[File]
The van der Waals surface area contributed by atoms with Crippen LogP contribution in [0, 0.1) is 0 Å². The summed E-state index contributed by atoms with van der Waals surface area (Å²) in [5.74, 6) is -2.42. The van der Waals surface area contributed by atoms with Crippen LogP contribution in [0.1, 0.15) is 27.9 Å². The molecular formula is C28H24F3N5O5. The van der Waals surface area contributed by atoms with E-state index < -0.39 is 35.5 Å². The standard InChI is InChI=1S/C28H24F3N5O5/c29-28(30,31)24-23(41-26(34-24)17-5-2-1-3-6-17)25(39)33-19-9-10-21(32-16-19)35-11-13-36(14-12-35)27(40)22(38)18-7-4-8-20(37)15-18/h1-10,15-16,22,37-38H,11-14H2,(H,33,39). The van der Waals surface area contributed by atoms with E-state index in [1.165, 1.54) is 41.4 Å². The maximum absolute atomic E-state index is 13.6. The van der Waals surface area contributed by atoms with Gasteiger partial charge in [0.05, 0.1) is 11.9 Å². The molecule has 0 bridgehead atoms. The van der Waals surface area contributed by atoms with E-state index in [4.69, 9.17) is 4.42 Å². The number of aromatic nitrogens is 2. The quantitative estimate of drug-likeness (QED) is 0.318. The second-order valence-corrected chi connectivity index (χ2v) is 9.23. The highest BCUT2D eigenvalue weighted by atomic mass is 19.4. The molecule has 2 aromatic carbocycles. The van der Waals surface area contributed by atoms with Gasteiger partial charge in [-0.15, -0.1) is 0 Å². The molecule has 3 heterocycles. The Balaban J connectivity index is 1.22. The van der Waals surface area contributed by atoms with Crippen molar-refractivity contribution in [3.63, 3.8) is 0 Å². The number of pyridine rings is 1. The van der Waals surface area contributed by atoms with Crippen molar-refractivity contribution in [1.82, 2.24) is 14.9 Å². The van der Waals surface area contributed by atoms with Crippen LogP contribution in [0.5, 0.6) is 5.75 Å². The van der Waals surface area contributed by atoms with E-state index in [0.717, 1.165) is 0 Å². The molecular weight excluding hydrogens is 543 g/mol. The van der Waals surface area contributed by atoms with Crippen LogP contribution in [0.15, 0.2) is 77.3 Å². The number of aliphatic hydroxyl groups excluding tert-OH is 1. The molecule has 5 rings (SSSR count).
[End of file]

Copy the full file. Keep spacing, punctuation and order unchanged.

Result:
The van der Waals surface area contributed by atoms with Crippen LogP contribution in [0, 0.1) is 0 Å². The summed E-state index contributed by atoms with van der Waals surface area (Å²) in [5.74, 6) is -2.42. The van der Waals surface area contributed by atoms with Crippen LogP contribution in [0.1, 0.15) is 27.9 Å². The molecular formula is C28H24F3N5O5. The van der Waals surface area contributed by atoms with E-state index < -0.39 is 35.5 Å². The standard InChI is InChI=1S/C28H24F3N5O5/c29-28(30,31)24-23(41-26(34-24)17-5-2-1-3-6-17)25(39)33-19-9-10-21(32-16-19)35-11-13-36(14-12-35)27(40)22(38)18-7-4-8-20(37)15-18/h1-10,15-16,22,37-38H,11-14H2,(H,33,39). The van der Waals surface area contributed by atoms with E-state index in [1.165, 1.54) is 41.4 Å². The maximum absolute atomic E-state index is 13.6. The van der Waals surface area contributed by atoms with Gasteiger partial charge in [0.05, 0.1) is 11.9 Å². The molecule has 0 bridgehead atoms. The van der Waals surface area contributed by atoms with E-state index in [4.69, 9.17) is 4.42 Å². The number of aromatic nitrogens is 2. The quantitative estimate of drug-likeness (QED) is 0.318. The second-order valence-corrected chi connectivity index (χ2v) is 9.23. The highest BCUT2D eigenvalue weighted by atomic mass is 19.4. The molecule has 2 aromatic carbocycles. The van der Waals surface area contributed by atoms with Gasteiger partial charge in [-0.15, -0.1) is 0 Å². The molecule has 3 heterocycles. The Balaban J connectivity index is 1.22. The van der Waals surface area contributed by atoms with Crippen molar-refractivity contribution in [3.63, 3.8) is 0 Å². The number of pyridine rings is 1. The van der Waals surface area contributed by atoms with Crippen molar-refractivity contribution in [1.82, 2.24) is 14.9 Å². The van der Waals surface area contributed by atoms with Crippen LogP contribution in [0.5, 0.6) is 5.75 Å². The van der Waals surface area contributed by atoms with E-state index in [0.717, 1.165) is 0 Å². The molecular weight excluding hydrogens is 543 g/mol. The van der Waals surface area contributed by atoms with Crippen LogP contribution in [0.15, 0.2) is 77.3 Å². The number of aliphatic hydroxyl groups excluding tert-OH is 1. The molecule has 5 rings (SSSR count).